The unresolved conflict between tin miners in Bolivia has escalated this week, keeping the country under tension. After another clash at the Miners Labour organisation building (FSUTMB in Spanish) on Tuesday September 18, 2012, nine miners were injured and one died of his wounds, all provoked by the use of dynamite in the conflict.
The government has called for a truce, although mining leaders are still standing firm.
As reported by Global Voices last week, the dispute involves private cooperative miners from the La Paz Departmental Federation of Mining Cooperatives (Fedecomin in Spanish) and employed miners from the state-run Bolivian Mining Corporation (Comibol in Spanish). Both rival groups are seeking to take control of the Colquiri zinc and tin mine, nationalised from Glencore International by Bolivia’s government in June 2012.
The conflict arises from Supreme Decree 1337, signed by left-wing President Evo Morales, which outlines the new operating activities in the Colquiri mine, enabling both private cooperative miners and the State-run Comibol to work there.
Colquiri unionised miners refuse to give the cooperative miners participation, claiming that nationalisation means full state-control over natural resources. Furthermore, unionised miners are blocking the access of both police forces and private cooperative miners to the Colquiri mine, 92 miles (149 kilometres) from La Paz.
The conflict between private cooperative and unionised miners is not new [es]. In 2006, 16 miners were killed in the Huanuni mining centre under the same conflict terms. Back then, Evo Morales and the newly sworn in left-wing MAS (Movement for Socialism) government also failed to prevent the clash.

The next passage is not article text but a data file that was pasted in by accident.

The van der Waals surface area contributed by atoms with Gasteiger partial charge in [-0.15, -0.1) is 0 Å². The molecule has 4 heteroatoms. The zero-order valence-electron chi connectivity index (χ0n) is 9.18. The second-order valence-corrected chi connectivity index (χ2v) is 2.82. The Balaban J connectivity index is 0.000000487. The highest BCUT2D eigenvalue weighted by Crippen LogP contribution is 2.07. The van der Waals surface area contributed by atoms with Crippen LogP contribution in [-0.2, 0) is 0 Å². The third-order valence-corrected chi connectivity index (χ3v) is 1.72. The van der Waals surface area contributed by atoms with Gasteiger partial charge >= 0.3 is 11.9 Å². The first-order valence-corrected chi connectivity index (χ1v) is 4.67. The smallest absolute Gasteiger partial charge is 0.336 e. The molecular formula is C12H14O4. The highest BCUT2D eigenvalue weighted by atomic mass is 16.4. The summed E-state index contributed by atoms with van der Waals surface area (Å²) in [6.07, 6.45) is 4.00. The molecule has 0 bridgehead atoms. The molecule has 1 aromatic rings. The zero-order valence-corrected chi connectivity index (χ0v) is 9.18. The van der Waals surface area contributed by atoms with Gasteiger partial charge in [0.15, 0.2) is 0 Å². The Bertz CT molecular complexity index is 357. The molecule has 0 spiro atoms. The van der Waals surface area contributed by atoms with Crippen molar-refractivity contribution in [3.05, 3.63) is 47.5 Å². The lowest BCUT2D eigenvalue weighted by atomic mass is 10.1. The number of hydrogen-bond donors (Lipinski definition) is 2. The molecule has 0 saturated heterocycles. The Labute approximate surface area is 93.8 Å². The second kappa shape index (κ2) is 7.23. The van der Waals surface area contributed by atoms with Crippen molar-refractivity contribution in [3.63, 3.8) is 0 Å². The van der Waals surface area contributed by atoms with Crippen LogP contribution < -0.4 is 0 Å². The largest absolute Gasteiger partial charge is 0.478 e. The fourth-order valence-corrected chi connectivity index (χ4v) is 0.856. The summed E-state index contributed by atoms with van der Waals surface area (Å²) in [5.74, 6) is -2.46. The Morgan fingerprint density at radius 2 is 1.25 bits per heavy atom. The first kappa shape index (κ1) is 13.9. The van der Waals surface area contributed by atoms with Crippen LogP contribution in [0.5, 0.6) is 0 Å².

Bolivia’s Ministry of Communication uploaded a video on YouTube showing Tuesday's clash [WARNING: Graphic content].
Negotiations are still underway, although both groups remain in a “state of emergency” and more workers from other parts of the country are joining the protests near La Paz.
Well-known Bolivian economist Horst Grebe (@horst_grebe) [es] commented via his Twitter account:
As a way out of the conflict, there are a number of unions, left-wing political organizations and thinkers demanding absolute nationalisation [es] of the mining sector in Bolivia.
Others, like Bolivian writer Fernando Molina, address the issue from another angle. In an article [es] published on InfoLatam, Molina writes that:
En estas situaciones extremas la única solución reside en la intervención de una autoridad. Pero el gobierno boliviano no tiene la claridad ideológica ni los recursos para poner orden. Por razones obvias, lo que quisiera sería estatizarlo todo, pero con ello se haría de una carga laboral que sería imposible de sostener en el momento en que los precios de los minerales caigan. Además, los cooperativistas más establecidos no quieren ni oír hablar de ello (y tienen la fuerza política para defenderse).
In these extreme situations the only solution lies in the intervention of an authority. But the Bolivian government doesn't have the ideological clarity nor the resources to restore order. For obvious reasons, they would like to nationalise everything, but that would be a workload impossible to sustain over time when mineral prices fall. In addition, more established [private] cooperatives do not even want to talk about that (and they have the political strength to defend themselves).